Top Docs: Educational Audiologist

Most audiologists go to work inside hospitals or private medical practices. But Kirsten Marconi-Hutkay’s office is a classroom—and she often finds herself in a different classroom every day.

Kirsten Marconi-Hutkay

Most audiologists go to work inside hospitals or private medical practices. But Kirsten Marconi-Hutkay’s office is a classroom—and she often finds herself in a different classroom every day.

Marconi-Hutkay is an educational audiologist, tasked with evaluating students for hearing loss and helping hearing-impaired students get and properly use the appropriate equipment they need to hear clearly in the classroom.

“I never have a typical day, which is one of the reasons I love my job,” said Marconi-Hutkay, a native of southern Ohio who came to Stark County for her externship while pursuing her doctorate at the University of Akron.

Marconi-Hutkay is one of three educational audiologists on staff at the Stark County Educational Service Center. She, Susan Bussard and Alyse Rante-Musisca provide hearing services for children in 16 Stark County school districts, as well as students in neighboring districts through a contract. (Canton City Schools employs its own audiologist.)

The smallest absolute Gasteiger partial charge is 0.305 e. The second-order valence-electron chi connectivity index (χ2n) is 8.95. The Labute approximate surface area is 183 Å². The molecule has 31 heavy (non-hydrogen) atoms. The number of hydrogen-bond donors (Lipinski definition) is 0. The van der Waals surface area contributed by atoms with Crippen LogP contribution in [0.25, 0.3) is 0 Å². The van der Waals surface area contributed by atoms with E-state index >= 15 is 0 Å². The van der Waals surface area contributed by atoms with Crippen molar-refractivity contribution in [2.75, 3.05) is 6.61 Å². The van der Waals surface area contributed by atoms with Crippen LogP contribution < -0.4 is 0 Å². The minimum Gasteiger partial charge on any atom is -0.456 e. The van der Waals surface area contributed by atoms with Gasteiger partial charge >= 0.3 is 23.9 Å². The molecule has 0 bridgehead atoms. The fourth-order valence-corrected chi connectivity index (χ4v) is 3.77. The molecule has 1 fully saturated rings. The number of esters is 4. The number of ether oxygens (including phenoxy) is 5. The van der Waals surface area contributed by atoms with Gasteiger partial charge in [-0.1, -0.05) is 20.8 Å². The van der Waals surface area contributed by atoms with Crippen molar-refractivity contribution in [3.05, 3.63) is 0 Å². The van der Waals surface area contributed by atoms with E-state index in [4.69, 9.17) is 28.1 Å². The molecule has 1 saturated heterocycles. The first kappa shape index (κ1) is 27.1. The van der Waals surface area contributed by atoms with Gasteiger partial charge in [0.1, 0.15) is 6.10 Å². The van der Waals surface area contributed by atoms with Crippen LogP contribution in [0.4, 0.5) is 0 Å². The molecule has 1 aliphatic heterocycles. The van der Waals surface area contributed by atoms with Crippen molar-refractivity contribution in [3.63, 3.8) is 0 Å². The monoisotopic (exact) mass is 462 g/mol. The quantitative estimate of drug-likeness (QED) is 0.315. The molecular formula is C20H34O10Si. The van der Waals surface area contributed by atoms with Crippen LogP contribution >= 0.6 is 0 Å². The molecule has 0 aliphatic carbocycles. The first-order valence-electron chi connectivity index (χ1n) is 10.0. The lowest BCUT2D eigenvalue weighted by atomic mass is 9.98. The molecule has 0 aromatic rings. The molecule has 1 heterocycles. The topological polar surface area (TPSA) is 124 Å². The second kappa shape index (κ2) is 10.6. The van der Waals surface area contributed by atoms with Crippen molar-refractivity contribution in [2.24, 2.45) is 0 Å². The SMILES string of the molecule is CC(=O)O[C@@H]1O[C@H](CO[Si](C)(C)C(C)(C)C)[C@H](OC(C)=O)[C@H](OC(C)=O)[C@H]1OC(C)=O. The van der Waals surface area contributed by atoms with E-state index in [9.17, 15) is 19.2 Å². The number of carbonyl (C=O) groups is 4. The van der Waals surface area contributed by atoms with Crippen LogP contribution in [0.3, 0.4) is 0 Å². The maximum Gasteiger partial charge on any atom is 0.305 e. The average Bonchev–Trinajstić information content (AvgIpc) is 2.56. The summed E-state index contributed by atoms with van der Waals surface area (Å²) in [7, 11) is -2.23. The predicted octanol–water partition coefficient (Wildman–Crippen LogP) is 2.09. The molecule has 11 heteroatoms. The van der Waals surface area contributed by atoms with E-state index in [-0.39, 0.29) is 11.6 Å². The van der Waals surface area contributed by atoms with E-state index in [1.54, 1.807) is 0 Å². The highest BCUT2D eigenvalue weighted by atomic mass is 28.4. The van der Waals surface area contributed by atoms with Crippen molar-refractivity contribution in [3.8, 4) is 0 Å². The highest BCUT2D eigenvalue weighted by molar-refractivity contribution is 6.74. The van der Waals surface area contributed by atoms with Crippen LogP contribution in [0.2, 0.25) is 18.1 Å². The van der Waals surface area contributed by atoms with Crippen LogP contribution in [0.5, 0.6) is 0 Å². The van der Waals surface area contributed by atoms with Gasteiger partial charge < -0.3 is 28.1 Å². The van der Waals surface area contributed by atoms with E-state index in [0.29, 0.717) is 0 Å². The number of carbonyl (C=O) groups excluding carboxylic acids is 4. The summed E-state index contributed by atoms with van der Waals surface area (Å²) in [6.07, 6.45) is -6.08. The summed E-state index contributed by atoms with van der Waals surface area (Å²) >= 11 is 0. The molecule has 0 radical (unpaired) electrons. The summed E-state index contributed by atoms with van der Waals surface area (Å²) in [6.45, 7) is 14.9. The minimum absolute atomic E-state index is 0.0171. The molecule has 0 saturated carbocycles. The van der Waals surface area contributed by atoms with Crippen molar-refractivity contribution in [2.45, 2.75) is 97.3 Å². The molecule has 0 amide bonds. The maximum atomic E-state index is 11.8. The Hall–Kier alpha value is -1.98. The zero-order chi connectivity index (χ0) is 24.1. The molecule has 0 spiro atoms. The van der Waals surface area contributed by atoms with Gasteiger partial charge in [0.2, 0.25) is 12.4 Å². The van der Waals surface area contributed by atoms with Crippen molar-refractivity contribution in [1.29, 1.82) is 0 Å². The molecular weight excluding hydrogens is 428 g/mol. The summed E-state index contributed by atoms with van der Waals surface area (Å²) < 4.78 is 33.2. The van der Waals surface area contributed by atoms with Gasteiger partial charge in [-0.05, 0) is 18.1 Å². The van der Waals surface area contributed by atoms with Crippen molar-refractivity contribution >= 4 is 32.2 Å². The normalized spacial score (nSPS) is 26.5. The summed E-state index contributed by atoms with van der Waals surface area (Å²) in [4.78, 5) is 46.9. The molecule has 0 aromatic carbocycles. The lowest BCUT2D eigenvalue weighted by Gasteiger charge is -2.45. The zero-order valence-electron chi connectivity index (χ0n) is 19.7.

“My job kind of picks up when the kid leaves Akron Children’s (Hospital) and goes into the world,” Marconi-Hutkay said. “… We are helping these kids deal with life.”

When she’s not visiting schools, Marconi-Hutkay is at the county’s audiology center, where she can perform full diagnostic evaluations for a child referred for a screening. Marconi-Hutkay said most counties do not have their own stand-alone audiology center, instead relying on portable equipment that limits the type of diagnostic tests that can be performed.

She said many Ohio counties also do not have an educational audiologist available—let alone three—due to strained finances and a recent rash of retirements. This school year, the Ohio Department of Education has licensed 30 educational audiologists for Ohio’s 88 counties.

“There should be 100,” Marconi-Hutkay said. “There are many districts not served at all. I think the hearing-impaired students are a very underserved population.

“In Stark County, we are pretty lucky,” she said.